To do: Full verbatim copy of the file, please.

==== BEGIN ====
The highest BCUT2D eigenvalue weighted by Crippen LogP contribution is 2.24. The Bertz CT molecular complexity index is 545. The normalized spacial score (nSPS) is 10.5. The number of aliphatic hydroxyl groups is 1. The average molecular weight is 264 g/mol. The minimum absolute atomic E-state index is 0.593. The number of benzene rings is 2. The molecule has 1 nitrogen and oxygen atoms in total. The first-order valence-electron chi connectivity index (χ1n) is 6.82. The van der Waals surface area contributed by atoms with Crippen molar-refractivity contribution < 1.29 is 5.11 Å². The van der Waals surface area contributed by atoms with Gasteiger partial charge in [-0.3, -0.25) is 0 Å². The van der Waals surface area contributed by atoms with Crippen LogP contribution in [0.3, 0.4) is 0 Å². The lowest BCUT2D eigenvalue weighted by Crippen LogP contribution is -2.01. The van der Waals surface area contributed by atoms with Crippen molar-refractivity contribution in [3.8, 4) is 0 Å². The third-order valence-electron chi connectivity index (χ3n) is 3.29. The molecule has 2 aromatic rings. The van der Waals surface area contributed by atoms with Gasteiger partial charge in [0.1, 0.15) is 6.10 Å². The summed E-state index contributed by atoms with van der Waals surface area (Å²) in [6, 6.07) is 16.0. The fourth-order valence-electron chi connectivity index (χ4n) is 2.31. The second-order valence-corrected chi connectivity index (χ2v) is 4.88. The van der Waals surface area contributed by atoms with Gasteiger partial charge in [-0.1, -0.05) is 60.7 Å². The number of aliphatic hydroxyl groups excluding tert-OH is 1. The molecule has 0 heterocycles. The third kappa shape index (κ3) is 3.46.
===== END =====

The highest BCUT2D eigenvalue weighted by Crippen LogP contribution is 2.24. The Bertz CT molecular complexity index is 545. The normalized spacial score (nSPS) is 10.5. The number of aliphatic hydroxyl groups is 1. The average molecular weight is 264 g/mol. The minimum absolute atomic E-state index is 0.593. The number of benzene rings is 2. The molecule has 1 nitrogen and oxygen atoms in total. The first-order valence-electron chi connectivity index (χ1n) is 6.82. The van der Waals surface area contributed by atoms with Crippen molar-refractivity contribution < 1.29 is 5.11 Å². The van der Waals surface area contributed by atoms with Gasteiger partial charge in [-0.3, -0.25) is 0 Å². The van der Waals surface area contributed by atoms with Crippen LogP contribution in [0.3, 0.4) is 0 Å². The lowest BCUT2D eigenvalue weighted by Crippen LogP contribution is -2.01. The van der Waals surface area contributed by atoms with Crippen molar-refractivity contribution in [3.8, 4) is 0 Å². The third-order valence-electron chi connectivity index (χ3n) is 3.29. The molecule has 2 aromatic rings. The van der Waals surface area contributed by atoms with Gasteiger partial charge in [0.1, 0.15) is 6.10 Å². The summed E-state index contributed by atoms with van der Waals surface area (Å²) in [6, 6.07) is 16.0. The fourth-order valence-electron chi connectivity index (χ4n) is 2.31. The second-order valence-corrected chi connectivity index (χ2v) is 4.88. The van der Waals surface area contributed by atoms with Gasteiger partial charge in [-0.1, -0.05) is 60.7 Å². The number of aliphatic hydroxyl groups excluding tert-OH is 1. The molecule has 0 heterocycles. The third kappa shape index (κ3) is 3.46.